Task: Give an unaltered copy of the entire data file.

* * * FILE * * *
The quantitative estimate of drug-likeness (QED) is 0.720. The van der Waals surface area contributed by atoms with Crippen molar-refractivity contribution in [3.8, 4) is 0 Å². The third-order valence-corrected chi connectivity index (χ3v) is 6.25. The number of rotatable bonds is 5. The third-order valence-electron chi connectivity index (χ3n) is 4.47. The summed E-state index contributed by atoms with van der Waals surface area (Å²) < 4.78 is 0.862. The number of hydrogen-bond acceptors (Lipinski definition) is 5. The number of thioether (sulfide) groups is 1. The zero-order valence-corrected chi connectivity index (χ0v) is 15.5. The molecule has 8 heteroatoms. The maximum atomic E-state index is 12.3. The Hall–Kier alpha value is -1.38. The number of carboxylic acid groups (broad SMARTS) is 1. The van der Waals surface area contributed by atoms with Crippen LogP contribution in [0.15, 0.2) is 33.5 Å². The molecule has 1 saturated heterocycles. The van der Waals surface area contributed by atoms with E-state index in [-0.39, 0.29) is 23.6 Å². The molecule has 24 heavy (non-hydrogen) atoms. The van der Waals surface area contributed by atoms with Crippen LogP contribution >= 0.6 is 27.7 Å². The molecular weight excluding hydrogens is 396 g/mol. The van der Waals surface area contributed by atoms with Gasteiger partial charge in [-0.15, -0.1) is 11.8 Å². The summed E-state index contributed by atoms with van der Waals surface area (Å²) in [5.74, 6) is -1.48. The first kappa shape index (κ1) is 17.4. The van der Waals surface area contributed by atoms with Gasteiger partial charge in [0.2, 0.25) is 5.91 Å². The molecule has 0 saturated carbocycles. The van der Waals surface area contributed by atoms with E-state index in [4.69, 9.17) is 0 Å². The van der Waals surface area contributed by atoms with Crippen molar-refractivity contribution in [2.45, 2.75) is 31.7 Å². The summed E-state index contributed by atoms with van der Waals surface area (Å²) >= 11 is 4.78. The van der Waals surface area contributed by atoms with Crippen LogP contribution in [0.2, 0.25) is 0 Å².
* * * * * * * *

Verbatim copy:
The quantitative estimate of drug-likeness (QED) is 0.720. The van der Waals surface area contributed by atoms with Crippen molar-refractivity contribution in [3.8, 4) is 0 Å². The third-order valence-corrected chi connectivity index (χ3v) is 6.25. The number of rotatable bonds is 5. The third-order valence-electron chi connectivity index (χ3n) is 4.47. The summed E-state index contributed by atoms with van der Waals surface area (Å²) < 4.78 is 0.862. The number of hydrogen-bond acceptors (Lipinski definition) is 5. The number of thioether (sulfide) groups is 1. The zero-order valence-corrected chi connectivity index (χ0v) is 15.5. The molecule has 8 heteroatoms. The maximum atomic E-state index is 12.3. The Hall–Kier alpha value is -1.38. The number of carboxylic acid groups (broad SMARTS) is 1. The van der Waals surface area contributed by atoms with Crippen LogP contribution in [0.15, 0.2) is 33.5 Å². The molecule has 1 saturated heterocycles. The van der Waals surface area contributed by atoms with E-state index in [-0.39, 0.29) is 23.6 Å². The molecule has 24 heavy (non-hydrogen) atoms. The van der Waals surface area contributed by atoms with Crippen LogP contribution >= 0.6 is 27.7 Å². The molecular weight excluding hydrogens is 396 g/mol. The van der Waals surface area contributed by atoms with Gasteiger partial charge in [-0.15, -0.1) is 11.8 Å². The summed E-state index contributed by atoms with van der Waals surface area (Å²) in [5.74, 6) is -1.48. The first kappa shape index (κ1) is 17.4. The van der Waals surface area contributed by atoms with Gasteiger partial charge in [0.2, 0.25) is 5.91 Å². The molecule has 0 saturated carbocycles. The van der Waals surface area contributed by atoms with E-state index in [4.69, 9.17) is 0 Å². The van der Waals surface area contributed by atoms with Crippen molar-refractivity contribution in [2.45, 2.75) is 31.7 Å². The summed E-state index contributed by atoms with van der Waals surface area (Å²) >= 11 is 4.78. The van der Waals surface area contributed by atoms with Crippen LogP contribution in [0.2, 0.25) is 0 Å².